Saturday, September 21, 2013

Tomato Invasion

The horde of unripe tomatoes are no longer unripe.

That's good news...but twenty pounds of ripe tomatoes to deal with all at once is more than a little daunting.  The options are endless, really: do I make salsa?  More crushed tomatoes?  Dry them?  Freeze them and deal with them later (like, in January)?

After popping onto the internet, and rummaging around in the fridge and remains of the garden, I discovered a wonderful thing:  I had all the stuff to make a monster batch of tomato soup.  I love tomato soup.  I like to make it fresh, from scratch, but that takes quite a lot of time.  So the idea of having a raft of canned tomato soup tucked into my pantry seems like an excellent indulgence (not to mention a great way to use up all the now-ripe tomatoes leering at me from their wire shelves).

Tomato soup is really easy to make, but you do have to keep in mind a couple of things.

1.  Don't thickener like flour, and don't add dairy to it (I love milk or cream in my soup) when you are canning it.  You can add a rouge of flour and butter to it when you reheat it, and you can add that milk to it at that time to.  Just, don't add them when you are canning.

2.  Watch your salt.  You will need to add seasoning to this (like salt and pepper) when you serve it, but if you go nuts with the salt when at the canning stage, you could wind up with insanely salty soup when you want to eat it.  Be cautious with sugar, too.  Oversweet tomato soup is just...nasty.

So here's the basic method:  core and quarter your tomatoes, and toss them into a big pot.  Bring them to a boil and simmer until soft, then run them through your food mill and reserve the juices in another big pot.  In another pot, combine about five pounds of chopped onion, three cups of chopped celery (I used some of my lovage from the garden), a nice big handful of flat leaf parsley and another one of fresh basil, and three large cloves of garlic.  Add water to cover, bring to a boil and simmer until soft, and then run through the food mill putting the juices into the pot with your sieved tomatoes.  Pop the big pot of juice onto the stove, heat to a boil and simmer for 15 minutes.  Ladle your hot soup into hot jars, top with lids and bands, and process in your pressure canner at 11 pounds of pressure for 20 minutes for pints (or 30 minutes for quarts).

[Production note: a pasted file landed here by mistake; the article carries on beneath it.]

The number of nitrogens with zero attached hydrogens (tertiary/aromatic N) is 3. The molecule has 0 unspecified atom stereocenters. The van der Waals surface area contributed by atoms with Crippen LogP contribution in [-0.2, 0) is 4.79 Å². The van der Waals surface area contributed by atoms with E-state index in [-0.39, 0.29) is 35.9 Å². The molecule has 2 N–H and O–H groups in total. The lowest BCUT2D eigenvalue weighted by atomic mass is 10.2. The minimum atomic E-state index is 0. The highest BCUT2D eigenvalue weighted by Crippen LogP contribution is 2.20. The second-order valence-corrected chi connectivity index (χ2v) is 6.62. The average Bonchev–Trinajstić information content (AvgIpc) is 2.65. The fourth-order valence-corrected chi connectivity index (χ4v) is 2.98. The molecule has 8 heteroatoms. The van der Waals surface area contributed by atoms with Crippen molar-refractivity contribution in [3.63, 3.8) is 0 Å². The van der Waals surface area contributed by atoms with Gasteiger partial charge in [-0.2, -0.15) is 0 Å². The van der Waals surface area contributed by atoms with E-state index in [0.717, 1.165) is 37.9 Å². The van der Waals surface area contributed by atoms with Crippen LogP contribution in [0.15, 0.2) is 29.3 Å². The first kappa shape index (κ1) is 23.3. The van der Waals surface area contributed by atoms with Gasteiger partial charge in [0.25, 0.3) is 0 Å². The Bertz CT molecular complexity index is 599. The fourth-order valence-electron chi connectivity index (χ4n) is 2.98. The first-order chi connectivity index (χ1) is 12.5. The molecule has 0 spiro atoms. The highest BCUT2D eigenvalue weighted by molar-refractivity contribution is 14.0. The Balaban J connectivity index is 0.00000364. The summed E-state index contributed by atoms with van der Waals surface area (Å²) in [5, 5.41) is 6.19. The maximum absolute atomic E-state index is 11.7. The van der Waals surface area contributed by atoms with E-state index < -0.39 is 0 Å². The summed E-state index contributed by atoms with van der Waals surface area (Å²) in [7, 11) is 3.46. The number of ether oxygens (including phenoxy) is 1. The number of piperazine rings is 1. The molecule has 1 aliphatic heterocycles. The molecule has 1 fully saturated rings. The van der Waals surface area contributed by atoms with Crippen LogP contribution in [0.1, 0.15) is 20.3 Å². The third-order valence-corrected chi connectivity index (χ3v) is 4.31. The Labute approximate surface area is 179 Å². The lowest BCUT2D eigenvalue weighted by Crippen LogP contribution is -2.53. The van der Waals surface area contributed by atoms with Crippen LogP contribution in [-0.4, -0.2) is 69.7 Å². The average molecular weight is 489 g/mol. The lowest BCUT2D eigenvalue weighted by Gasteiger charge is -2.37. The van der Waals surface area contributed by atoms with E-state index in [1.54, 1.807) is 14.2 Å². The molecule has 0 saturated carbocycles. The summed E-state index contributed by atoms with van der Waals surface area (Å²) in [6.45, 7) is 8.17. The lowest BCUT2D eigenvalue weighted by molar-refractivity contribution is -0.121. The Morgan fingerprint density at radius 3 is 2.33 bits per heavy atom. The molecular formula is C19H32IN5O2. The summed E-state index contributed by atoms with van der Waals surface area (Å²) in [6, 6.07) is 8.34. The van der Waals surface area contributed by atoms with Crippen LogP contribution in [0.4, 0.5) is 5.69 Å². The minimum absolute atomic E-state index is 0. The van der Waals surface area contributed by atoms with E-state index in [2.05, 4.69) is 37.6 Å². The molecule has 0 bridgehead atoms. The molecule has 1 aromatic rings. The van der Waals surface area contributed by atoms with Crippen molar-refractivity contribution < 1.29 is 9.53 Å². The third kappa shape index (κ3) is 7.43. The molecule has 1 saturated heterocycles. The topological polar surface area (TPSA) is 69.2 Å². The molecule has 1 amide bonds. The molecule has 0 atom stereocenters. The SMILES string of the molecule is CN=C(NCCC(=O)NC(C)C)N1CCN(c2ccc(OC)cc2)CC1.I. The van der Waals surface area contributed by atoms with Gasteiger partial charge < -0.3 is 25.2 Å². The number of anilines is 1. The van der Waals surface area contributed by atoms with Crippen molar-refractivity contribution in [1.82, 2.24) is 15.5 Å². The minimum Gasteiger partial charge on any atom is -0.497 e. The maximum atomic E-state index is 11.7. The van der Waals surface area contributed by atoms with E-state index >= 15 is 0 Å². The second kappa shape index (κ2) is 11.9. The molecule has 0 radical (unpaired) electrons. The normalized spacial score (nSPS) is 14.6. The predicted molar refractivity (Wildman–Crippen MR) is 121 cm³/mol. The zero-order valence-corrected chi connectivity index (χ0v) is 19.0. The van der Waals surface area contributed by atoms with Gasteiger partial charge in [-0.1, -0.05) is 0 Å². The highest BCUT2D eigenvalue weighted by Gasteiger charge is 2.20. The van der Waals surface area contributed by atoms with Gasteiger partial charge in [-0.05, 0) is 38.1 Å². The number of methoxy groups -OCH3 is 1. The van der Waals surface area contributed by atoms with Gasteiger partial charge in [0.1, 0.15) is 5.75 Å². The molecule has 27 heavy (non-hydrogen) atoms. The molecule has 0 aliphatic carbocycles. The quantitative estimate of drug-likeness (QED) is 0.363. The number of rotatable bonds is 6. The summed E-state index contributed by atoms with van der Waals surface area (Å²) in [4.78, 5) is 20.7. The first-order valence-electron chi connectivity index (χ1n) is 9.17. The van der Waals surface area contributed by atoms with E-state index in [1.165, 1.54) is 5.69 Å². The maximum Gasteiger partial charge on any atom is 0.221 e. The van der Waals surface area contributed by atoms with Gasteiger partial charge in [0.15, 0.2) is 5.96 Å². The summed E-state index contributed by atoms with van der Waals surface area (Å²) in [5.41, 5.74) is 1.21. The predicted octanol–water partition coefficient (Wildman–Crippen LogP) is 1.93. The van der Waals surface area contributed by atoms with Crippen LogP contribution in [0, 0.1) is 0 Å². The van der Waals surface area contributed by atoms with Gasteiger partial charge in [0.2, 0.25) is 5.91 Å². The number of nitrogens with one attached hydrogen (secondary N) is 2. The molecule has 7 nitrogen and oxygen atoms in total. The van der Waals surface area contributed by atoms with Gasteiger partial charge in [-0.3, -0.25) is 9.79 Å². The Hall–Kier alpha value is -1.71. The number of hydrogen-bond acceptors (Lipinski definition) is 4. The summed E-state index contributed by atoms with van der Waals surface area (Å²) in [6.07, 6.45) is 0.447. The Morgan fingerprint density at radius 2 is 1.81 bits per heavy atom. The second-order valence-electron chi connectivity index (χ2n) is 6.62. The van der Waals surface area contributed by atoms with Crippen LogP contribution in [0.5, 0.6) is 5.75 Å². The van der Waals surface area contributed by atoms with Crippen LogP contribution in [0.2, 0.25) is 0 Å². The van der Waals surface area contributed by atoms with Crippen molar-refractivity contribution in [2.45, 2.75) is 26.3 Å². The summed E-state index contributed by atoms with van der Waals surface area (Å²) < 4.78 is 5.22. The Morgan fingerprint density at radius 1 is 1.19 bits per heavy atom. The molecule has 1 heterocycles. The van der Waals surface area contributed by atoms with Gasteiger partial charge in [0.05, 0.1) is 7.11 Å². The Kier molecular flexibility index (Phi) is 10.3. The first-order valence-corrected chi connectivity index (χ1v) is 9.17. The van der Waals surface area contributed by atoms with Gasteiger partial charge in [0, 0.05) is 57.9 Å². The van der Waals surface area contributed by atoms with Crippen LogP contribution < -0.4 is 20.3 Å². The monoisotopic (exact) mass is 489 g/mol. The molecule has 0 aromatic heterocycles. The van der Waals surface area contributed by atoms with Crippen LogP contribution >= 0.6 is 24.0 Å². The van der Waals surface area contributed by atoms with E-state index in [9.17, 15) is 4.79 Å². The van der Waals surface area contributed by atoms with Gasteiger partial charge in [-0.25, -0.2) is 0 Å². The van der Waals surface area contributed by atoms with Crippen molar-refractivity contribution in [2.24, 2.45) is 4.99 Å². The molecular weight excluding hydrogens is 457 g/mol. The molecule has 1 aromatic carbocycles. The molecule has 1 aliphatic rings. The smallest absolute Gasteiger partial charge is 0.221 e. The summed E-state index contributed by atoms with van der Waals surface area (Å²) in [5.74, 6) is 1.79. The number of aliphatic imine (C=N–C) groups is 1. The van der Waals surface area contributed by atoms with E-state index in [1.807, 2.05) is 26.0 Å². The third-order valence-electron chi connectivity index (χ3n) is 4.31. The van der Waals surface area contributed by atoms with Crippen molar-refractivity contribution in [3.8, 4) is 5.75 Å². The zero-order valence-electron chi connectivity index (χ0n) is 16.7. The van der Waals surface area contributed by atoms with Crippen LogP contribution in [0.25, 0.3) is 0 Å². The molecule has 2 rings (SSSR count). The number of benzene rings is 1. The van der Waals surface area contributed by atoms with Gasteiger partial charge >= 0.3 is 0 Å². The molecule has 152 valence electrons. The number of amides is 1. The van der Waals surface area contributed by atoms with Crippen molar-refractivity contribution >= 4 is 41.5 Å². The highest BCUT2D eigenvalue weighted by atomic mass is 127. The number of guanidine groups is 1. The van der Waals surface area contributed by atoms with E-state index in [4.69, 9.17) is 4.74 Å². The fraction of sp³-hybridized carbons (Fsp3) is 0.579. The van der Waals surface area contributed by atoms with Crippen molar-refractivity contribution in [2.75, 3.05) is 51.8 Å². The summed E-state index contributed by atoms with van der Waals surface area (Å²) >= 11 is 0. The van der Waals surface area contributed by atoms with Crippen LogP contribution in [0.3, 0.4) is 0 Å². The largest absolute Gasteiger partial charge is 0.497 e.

When you want to serve this, you can add some milk or cream to it.  I like mine thick, so I make a little rouge of butter and flour and stir it into the hot soup, simmering until it thickens.  Served with a grilled cheese sandwich, this may be the best thing to come out of your garden all season.

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